Late Tuesday night, the NFL Players Association (NFLPA) representatives voted to send a proposed collective bargaining agreement (CBA) between the association and the NFL owners to the remaining some 2,000 players in the league. A new CBA would would run through the 2030 season, or 10 years from it’s ratification.
Several prominent players such as Green Bay Packers quarterback Aaron Rodgers, San Francisco 49ers cornerback Richard Sherman, and Pittsburgh Steelers center Maurkise Pouncy have spoken out or voted against the new collective bargaining agreement.
Two important aspects of the new deal which has been contended by the players themselves, especially veteran players, has been the implementation of a 17th regular season game — with a caveat of reducing the preseason schedule from four games to three, and the minimal distribution of revenue to player safety ratio.
Another issue would arise if the NFL continues to add games, potentially moving to 18 at the risk of player safety, as NFL commissioner Rodger Goodell spoke on before.
It should be noted that while the NFL cannot implement a 17-game season without the players approval, they can adjust the playoff seeds. The NFL will, however, likely be adding a seventh seed to the playoffs, causing only the top team in each conference to have a bye week with three games in each conference player on wild card weekend.
While the players would receive a bump in revenue-share from 47% to 48% (with 48.5% if a 17-game season is approved and medic kicker reaches 48.5%), some players sill aren’t satisfied with it without other concessions including certain offseason training programs.
It is worth noting that the revenue split for leagues such as the NBA (50%), MLB (48%), and NHL (50%), are equal or greater in revenue splitting than the proposed plan for the NFL and NFLPA.
Jaguars defensive lineman Calais Campbell recently took to twitter to address players in a flurry of tweets imploring players to do their homework before voting on the proposed agreement. Campbell did not indicate one way or another how he was leaning or how he voted on the proposed agreement.
Fact: all players now have a chance to educate themselves on the proposed CBA! Everyone has a vote and a voice! And having just went through hours and hours of discussion...it’s not easy. Most Reps were torn on which way to vote.— Calais Campbell (@CalaisCampbell) February 26, 2020
“Fact: all players now have a chance to educate themselves on the proposed CBA!,” Campbell said on Twitter. “Everyone has a vote and a voice! And having just went through hours and hours of discussion...it’s not easy. Most Reps were torn on which way to vote.”
The vote to send the proposed CBA to the players was a reported 17-14 vote with one player abstaining. For the proposed CBA to be approved it will only need a simple majority (50% or more) to pass. At that point both the owners and players will be locked into a 10-year agreement.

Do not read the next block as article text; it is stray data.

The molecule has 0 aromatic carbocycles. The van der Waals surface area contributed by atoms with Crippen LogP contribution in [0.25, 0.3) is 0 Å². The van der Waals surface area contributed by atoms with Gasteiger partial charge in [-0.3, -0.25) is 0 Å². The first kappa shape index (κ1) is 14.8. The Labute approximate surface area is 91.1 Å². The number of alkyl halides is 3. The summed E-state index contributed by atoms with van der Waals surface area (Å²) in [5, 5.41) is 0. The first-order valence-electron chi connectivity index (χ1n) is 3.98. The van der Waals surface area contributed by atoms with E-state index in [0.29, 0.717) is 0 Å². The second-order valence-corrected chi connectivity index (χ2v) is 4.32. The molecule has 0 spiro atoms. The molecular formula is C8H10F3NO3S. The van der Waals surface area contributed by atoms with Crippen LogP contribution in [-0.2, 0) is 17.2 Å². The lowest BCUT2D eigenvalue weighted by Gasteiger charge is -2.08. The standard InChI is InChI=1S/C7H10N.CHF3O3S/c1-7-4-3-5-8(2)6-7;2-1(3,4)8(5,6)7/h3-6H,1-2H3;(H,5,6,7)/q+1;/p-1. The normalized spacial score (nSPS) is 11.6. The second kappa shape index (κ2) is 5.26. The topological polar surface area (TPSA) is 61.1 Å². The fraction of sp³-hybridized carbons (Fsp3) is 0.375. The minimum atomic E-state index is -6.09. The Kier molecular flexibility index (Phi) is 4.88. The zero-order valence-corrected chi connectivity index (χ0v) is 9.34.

“So I encourage all of you to get with your (player representatives) and empower yourself so you can make an informed decision. There are a lot of details in this proposal that are not in the term sheet that was leaked! I was told we have approximately two weeks before the players will vote!”
A leaked term sheet illustrated other multiple proposed changes, including:
- Minimum salary increase of $100,000 for rookie minimums, another $50,000 increase in 2021 and then $45,000 increase each year after.
- An increase in salaried player minimums of at least $90,000 in 2020, $80,000 to $105,000 in 2021, and $45,000 increase each year after.
- Limit of 16 days in padded practices, down from 28, during training camp and a limit of four joint practices if three preseason games are played.
- Active rosters increased from 53 to 55 players with gameday active rosters increased from 46 to 48 players.
- Practice squad rosters increased from 10-12 in 2020 with more protections and increased benefits for practice squad players.
While there are plenty of reasons why the proposed deal would appear good for the players on the surface, the full proposal has not been viewed by anyone but the owners and the players themselves. There are potentially more concessions the players made, or more the owners made making the decision to vote yes on a proposal in haste, risky.
“So start preparing now! Whether you like or dislike this proposal,” Campbell continued. “Your (player representatives) need to hear from you! And your voice needs to be heard with your vote!”
Each team has one NFLPA player representative on their roster, for a total of 32. For younger players it will be important for each player to go over the CBA to get a better understanding of what signing the agreement would mean. This could change the landscape of the NFL forever.